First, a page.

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Frederick Wiseman's Radical Take On Institutions
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Frederick Wiseman's Radical Take On Institutions

Picture of Shelton Lindsay
Updated: 11 January 2017
Frederick Wiseman portrays American institutions with a provocative frankness. How have the veteran documentarist’s unconventional filmmaking techniques challenged our understanding of social structures?

In the world of documentary cinema, there stands one man who embodies in his work the ‘From Sea to Shining Sea’ spirit. Born in Boston in 1930, Frederick Wiseman is an unparalleled artist. His poetic documentaries, which speak with a uniquely American voice, are explorative meditations on life inside institutional frameworks.

Choosing such subjects as centers of education (High School, 1968), the fashion industry (Model, 1980), or ballet companies (La Danse, 2009), Wiseman dissects the institutions that shape our lives. He invades them, explores them, and delivers top-notch films that challenge how we view social structures.

A graduate of Williams College, Wiseman was a lawyer before he became a filmmaker in the late 1960s. Today, Wiseman hardly shows any signs of slowing down. His most recent works, Crazy Horse (2011) and Boxing Gym (2010), are as inspiring as his early films. Wiseman claims that his abundant energy comes from the fact that he never stops, he never sits still, and he never backs down. Constantly creating, lugging around equipment and traversing the fertile landscapes of society and the cerebral, Wiseman has a take on reality that is all his own.

Wiseman has abandoned traditional documentary practices, eschewing narration, ‘talking head’ interviews, non-diegetic music and reflexive moments of discourse. There are no central characters the viewer is invited to identify with, and often people will simply flow in an out of the shots. What one is left with is a seemingly raw examination of an institution, and Wiseman invites you to be the co-creator of meaning. This creative partnership between filmmaker and viewer is unique to Wiseman’s works and it draws the viewer into the pathos of the documentary.

He does not go into the filming process with a pre-planned conception of what he is going to find. Instead, he spends up to six weeks in the location and films almost constantly. This process allows him to shed his preconceptions and understand the real story. The “creative” aspect thus mainly takes place during the editing, for it is within this process that the story blossoms out. The drama is discovered and uncovered until the viewer identifies with the institution.

Wiseman masterfully weaves together hours of footage, sometimes producing films that run for as long as six hours, such as Near Death (1989). Conscious that the editing process represents subjective choices, he once said:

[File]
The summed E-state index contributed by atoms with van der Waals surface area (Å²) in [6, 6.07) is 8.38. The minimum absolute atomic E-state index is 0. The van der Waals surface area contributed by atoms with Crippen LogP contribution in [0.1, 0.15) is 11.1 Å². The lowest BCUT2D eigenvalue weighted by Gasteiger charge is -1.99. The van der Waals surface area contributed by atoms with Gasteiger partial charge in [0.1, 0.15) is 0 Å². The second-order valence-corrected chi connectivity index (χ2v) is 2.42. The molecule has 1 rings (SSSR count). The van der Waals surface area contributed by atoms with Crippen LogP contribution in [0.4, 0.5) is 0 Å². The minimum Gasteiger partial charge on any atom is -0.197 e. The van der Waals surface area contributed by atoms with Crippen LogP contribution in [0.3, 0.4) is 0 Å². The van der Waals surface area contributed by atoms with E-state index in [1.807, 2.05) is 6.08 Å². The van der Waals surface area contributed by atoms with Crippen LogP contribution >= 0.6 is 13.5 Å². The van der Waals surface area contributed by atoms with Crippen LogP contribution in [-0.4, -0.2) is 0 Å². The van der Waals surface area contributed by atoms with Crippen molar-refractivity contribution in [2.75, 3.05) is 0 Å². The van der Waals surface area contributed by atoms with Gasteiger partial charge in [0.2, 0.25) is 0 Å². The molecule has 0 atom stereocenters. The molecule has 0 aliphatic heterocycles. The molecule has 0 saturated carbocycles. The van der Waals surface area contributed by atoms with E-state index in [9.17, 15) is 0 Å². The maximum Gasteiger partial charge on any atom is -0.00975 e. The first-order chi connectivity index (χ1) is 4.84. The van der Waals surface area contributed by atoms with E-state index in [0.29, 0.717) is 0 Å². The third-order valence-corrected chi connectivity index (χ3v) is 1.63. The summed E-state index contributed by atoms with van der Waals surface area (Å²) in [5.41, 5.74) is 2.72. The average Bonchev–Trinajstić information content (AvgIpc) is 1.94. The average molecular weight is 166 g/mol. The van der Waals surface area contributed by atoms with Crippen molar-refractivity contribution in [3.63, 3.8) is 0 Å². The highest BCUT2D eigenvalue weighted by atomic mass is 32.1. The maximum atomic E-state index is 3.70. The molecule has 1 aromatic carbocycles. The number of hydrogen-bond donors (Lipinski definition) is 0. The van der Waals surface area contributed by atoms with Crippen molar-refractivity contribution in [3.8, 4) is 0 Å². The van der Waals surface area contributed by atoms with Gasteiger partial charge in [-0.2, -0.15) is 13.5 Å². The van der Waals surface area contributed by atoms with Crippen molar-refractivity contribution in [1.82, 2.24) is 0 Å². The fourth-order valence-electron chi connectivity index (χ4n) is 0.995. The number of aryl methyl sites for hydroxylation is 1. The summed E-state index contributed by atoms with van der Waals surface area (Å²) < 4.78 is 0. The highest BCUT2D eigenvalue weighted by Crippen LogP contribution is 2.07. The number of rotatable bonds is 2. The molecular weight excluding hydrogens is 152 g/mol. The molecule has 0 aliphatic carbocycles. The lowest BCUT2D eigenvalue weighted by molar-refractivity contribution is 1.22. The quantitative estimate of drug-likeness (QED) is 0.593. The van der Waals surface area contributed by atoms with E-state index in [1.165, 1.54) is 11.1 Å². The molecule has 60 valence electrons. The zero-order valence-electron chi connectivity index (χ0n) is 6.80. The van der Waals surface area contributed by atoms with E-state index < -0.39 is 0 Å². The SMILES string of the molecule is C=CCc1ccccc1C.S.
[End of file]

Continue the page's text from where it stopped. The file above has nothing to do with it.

“So much of film editing — or at least editing these kinds of documentaries — has absolutely nothing to do with technical issues. The basic question is why? Why does somebody ask for a cigarette at a given moment? Is there an explanation for the choice of one word rather than another? What’s the significance of the dress that a woman is wearing? Why does a client come to a welfare center wearing his military uniform? Why does someone pause in mid sentence? Is there an explanation for a change of tone?

“I mean, these are the kind of evaluations one is always making in ordinary experience when you meet people,” Wiseman continued. “You have to make these kinds of evaluations in more concentrated form when you are editing. This same sort of evaluation is going on between us in this conversation. In film editing, it is more formalized and constant.”

The “why” question has shaped Wiseman’s cinema into one of the most confrontational out there. His first film Titicut Follies (1967) was uncensored and raw, showing inmates who were forced to sleep naked, fed through nasal tubes and dehumanised to an extreme.The film was so scandalous that the then Massachusetts Supreme Court judge Harry Kalus removed it from distribution, destroying all the copies in a bid to protect the privacy of the inmates. Titicut Follies was finally released on PBS in 1992, more than 30 years later.

In fact, all of Wiseman’s films have been aired on PBS, a funder and firm supporter of the filmmaker and his work. For a long time it was only through this channel and the occasional film screenings and retrospectives that people were able to get a hold of Wiseman’s films. Now, all his works are available on Zipporah.

Wiseman is a filmmaker who speaks straight to the soul. His movies are reportedly biased, but the truths that they uncover crawl beneath your skin and leave you hungry for more.His gripping documentaries have earned him numerous awards, as well as the Guggenheim and MacArthur fellowships.